In contrast to presenilin, genes encoding homologues of SPP are found in unicellular eukaryotes whose genomes have been analyzed (Table 1) (19,20). This suggests that an SPP-type protease was the ancestral precursor of GxGD-intramembrane proteases. The eukaryotic SPP-like (SPPL) family forms distinct phylogenetic groups. SPP is localized to the ER, whereas several SPPL proteins are localized to other compartments of the secretory pathway (21,22). SPPL2a and SPPL2b have been implicated in the processing of tumor necrosis factor-α (TNFα) (22,51) and processing of a dementia-associated protein termed Bri2 (52). No substrates for SPPL2c and SPPL3 have been reported yet. Genes for SPP and SPPL3 are also found in the malaria parasite Plasmodium falciparum, and inhibitor experiments suggest that the two proteases are important for parasite invasion as well as for growth in human erythrocytes (53,54). The role of SPP-type proteases in P. falciparum and the hepatitis C virus polyprotein processing corroborates that intramembrane proteases are of potential value as therapeutic targets.

Rhomboid Serine Proteases

Rhomboids are intramembrane serine proteases with a catalytic dyad formed by a Ser and His located in two TM domains within a bundle of six conserved TM helices (Figure 3) (55,56). Like in soluble serine proteases, the histidine is believed to strip away the proton from the serine, enabling its nucleophilic attack on the substrate carbonyl group. Rhomboids differ from all the other intramembrane protease families by not requiring prior trimming of the substrate. Because of this striking mechanistic difference, rhomboids can cleave intact membrane proteins and thereby act similarly to sheddases, which release the ectodomian into the extracellular space (57). The first rhomboid was identified by Drosophila genetics as an upstream activator of the epidermal growth factor receptor (EGFR) signaling pathway (58). Rhomboid-1 cleaves the membrane-tethered growth factor precursor termed Spitz, releasing its active form and allowing it to bind EGFR on neighboring cells (Figure 3A) (12,55). The C. elegans rhomboid ROM1 and the mammalian RHBDL2 have similarly been implicated in EGFR control (59,60), whereas the function of the other three rhomboid proteases predicted to act in the mammalian secretory pathway is much less clear. Vertebrate rhomboids form distinct phylogenic groups indicating that they have distinct conserved functions (17,18). Overexpressed mouse rhomboid RHBDL1 has been localized in the Golgi apparatus. In contrast, RHBDL2 and RHBDL3 were predominantly found in the plasma membrane and endosomal structures, respectively (24,60). This diverse localization suggests that the mammalian rhomboids show a spatial selectivity toward potential substrates.

Figure 3.

Rhomboid serine proteases cleave without substrate tailoring. A) Drosophila Rhomboid-1 releases the N-terminal portion of the membrane-tethered growth factor (GF) Spitz, thereby allowing its secretion. B) The yeast PARL (termed Pcp1) cleaves the dynamin-like GTPase Mgm1 and releases its C-terminal portion into the mitochondrial intermembrane space (IMS). Mgm1 processing requires the ATP-dependent dislocation of TM domain 1 and the subsequent integration of TM segment 2 (by the TIM23 translocase, not shown). Both forms of Mgm1, the membrane-bound precursor (l-Mgm1) and the processed soluble form (s-Mgm1), are required for mitochondrial membrane fusion. However, the precursor has a GTPase-independent function by potentially acting as receptor for s-Mgm1 (61). The active site motifs ‘GASG’ and ‘H’ of Rhomboid-1 and Pcp1 form a catalytic dyad between TM helices 4 and 6 of the conserved rhomboid core (blue); in gray an additional TM domain of Rhomboid-1 (at the C-terminus) and Pcp1 (at the N-terminus) is shown.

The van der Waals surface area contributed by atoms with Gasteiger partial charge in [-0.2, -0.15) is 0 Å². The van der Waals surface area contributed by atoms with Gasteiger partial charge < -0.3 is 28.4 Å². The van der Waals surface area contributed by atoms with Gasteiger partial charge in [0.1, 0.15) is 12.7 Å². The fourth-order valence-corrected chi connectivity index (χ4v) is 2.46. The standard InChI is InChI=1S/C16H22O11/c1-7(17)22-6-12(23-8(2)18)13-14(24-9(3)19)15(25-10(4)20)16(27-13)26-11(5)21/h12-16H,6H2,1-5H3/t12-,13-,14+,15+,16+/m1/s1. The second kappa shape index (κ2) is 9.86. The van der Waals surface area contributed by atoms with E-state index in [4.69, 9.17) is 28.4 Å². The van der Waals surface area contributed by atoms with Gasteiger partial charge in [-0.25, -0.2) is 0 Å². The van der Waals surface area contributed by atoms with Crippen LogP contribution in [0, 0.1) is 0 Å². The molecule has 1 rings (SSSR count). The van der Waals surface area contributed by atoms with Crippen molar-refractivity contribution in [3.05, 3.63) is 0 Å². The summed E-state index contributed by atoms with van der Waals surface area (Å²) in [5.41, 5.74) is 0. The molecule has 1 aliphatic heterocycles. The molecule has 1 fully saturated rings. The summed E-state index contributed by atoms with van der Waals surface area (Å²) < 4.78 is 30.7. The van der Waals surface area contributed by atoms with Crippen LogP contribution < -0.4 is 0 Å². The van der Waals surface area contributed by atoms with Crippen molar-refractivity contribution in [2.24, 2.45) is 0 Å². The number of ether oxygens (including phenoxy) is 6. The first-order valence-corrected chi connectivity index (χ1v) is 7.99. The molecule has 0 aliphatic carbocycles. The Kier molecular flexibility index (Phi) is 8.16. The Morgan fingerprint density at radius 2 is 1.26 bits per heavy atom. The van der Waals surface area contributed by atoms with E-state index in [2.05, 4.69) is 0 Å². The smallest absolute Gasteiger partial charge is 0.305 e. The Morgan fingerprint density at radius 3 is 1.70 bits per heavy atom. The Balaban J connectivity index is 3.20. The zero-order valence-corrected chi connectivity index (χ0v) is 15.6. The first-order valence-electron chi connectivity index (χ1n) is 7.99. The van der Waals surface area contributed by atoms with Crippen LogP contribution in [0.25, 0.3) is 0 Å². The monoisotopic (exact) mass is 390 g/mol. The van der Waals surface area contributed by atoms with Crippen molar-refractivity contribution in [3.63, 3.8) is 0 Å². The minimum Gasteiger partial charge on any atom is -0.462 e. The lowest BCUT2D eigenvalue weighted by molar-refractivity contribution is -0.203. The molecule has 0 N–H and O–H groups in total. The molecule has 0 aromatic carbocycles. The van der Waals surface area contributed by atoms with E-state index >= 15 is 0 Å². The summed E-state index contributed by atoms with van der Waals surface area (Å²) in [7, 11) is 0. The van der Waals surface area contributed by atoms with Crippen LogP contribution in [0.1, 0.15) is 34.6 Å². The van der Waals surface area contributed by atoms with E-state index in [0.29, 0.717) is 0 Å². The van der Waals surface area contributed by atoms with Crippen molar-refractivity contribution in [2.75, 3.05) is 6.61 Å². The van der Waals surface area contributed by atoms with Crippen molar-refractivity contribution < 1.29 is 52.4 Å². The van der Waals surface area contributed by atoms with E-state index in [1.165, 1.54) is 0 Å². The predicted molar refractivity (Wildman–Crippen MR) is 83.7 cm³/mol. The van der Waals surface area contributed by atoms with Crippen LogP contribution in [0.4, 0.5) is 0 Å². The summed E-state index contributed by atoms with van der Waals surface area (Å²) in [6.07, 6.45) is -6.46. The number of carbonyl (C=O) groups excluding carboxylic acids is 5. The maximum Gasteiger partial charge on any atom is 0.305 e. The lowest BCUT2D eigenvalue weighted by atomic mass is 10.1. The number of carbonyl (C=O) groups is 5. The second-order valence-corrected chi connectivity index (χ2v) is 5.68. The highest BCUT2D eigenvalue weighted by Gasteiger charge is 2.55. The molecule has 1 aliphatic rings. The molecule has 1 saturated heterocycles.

A function that is different from secretion has been described for rhomboids in apicomplexan parasites. In Toxoplasma gondii and P. falciparum, rhomboids contribute to clearance of high-affinity cell surface adhesion molecules during host cell invasion (62,63). Shedding of these adhesion molecules resolves the interaction to the host cell surface and allows the parasite to enter the so-called parasitophorous vacuole. By this shedding event, intramembrane proteases affect trafficking of the entire parasite on its invasive route. Moreover, the rhomboid-released intracellular tail of Toxoplasma adhesion molecules has recently been shown to act as signaling factor, which triggers a shift from the invasive to the replicative phase of the parasite (64). This illustrates how versatile RIP can be used to link a biological transport process to parasite development.

Mitochondrial Rhomboid PARL

A subgroup of rhomboids, named after the human enzyme PARL, is located in the inner mitochondrial membrane (25,26,65). PARL-type rhomboids share the active site motifs with rhomboids in the secretory pathway, but have a matrix targeting sequence and an additional TM domain at the N-terminus (Figure 3B) (17,18). In the budding yeast S. cerevisiae, the PARL-type mitochondrial rhomboid Pcp1 (also termed Rbd1) controls mitochondrial membrane dynamics by cleaving the dynamin-like GTPase Mgm1 (25,26). Mgm1 is anchored in the inner mitochondrial membrane with a TM segment exposing its GTPase domain into the intermembrane space (IMS) (Figure 3B). For its function in membrane fusion, both the membrane-anchored Mgm1 and its cleavage product are required. Rescue experiments have shown that the GTPase activity is dispensable for the Mgm1 precursor (61). This illustrates that RIP also has the potential to convert activity of a membrane-attached protein and not only to trigger its release. How Pcp1 influences the activity of Mgm1 at the molecular level, however, remains to be investigated.